The latest edition of the annual study made by Greenwich Associates exploring the institutional side of the foreign exchange market revealed a mild shift in market share amongst top players. Citi, Deutsche Bank, UBS, Barclays and JPMorgan have ceded two percent of their market share mainly to the next five market players.
The major dealers maintain their dominant position, holding 51% of the total market, which is by two percentage points lower than in 2013. The study used data from 1,612 top-tier clients of foreign exchange services including hedge funds, central banks, retail aggregators and major corporations actively engaged in foreign exchange trading.
Major market players have been reporting increasing profits from their foreign exchange divisions in the first quarter
Greenwich Associates’ consultant Woody Canaday, commented on the findings, “While the loss of market share appears small, two percentage points in a market with turnover measured in the hundreds of trillions is a big deal.”
This is most definitely correct, however the data for 2015 might be completely different primarily due to events which unfolded on January 15th. The Swiss National Bank (SNB) scrapped the floor under the EUR/CHF exchange rate prompting an unprecedented move in major free floating currencies.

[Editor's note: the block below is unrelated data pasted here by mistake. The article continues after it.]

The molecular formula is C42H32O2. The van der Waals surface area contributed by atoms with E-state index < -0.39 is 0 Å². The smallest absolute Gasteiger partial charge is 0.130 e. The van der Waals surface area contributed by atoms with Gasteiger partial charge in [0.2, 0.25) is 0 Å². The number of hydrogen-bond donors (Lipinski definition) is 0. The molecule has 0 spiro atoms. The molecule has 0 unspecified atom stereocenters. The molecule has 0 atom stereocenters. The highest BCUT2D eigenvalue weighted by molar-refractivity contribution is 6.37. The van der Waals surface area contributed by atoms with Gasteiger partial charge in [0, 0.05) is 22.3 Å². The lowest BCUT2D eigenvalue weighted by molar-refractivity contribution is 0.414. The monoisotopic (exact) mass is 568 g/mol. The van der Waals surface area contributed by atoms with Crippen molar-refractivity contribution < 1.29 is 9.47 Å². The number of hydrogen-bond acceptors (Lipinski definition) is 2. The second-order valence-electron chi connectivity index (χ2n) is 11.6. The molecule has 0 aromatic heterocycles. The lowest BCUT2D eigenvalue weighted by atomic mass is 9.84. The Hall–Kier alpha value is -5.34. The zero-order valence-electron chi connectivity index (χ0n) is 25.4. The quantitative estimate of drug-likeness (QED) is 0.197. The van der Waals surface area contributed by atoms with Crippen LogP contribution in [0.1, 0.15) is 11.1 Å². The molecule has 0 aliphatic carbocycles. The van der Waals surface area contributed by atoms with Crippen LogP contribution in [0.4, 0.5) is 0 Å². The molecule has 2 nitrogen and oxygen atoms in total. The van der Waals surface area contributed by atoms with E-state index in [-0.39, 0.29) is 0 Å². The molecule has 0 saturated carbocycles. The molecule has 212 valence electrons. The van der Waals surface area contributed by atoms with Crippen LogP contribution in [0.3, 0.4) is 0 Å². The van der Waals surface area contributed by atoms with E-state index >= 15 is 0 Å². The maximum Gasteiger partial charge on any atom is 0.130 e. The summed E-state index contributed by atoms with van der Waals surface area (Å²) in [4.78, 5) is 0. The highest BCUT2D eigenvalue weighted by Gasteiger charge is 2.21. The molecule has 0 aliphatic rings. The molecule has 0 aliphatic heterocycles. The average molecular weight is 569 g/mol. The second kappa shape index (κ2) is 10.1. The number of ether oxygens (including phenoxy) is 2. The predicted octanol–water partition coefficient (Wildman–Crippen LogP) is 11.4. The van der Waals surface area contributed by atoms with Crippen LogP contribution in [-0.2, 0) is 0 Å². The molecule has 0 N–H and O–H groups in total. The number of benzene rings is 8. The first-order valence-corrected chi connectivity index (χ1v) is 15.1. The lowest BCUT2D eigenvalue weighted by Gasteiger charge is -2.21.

Companies qualifying to participate in the study have had to report trading volumes of over $10 billion or to have sold more than $5 billion.
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The second five broker-dealers have been the main beneficiaries in gaining market share from the big five. Their business now totals 24% of the trading volume, which is up by two percentage points.
In addition, a minuscule share of the market has been picked up by those ranked between 11th and 20th spot.
Three-quarters of the total volume have traded electronically which represents another year of increase in market share. At the same time, the average number of dealers which a company uses to execute its forex trading orders has risen to more than 8 from 6.5 in 2009.
The top five broker-dealers remain dominant in electronic trading with their share higher by 45% over that in the voice broking market.
While Greenwich Associates estimates that the dominant positions of the top FX dealers are safe, the figures could be dramatically different next year as the dominance of the biggest dealers gets exacerbated by the Swiss Franc events.
Major market players have been reporting increasing profits from their foreign exchange divisions in the first quarter. The last quarter of 2014 coupled with the SNB induced “black swan” event in January triggered a period of substantial volatility on the forex market.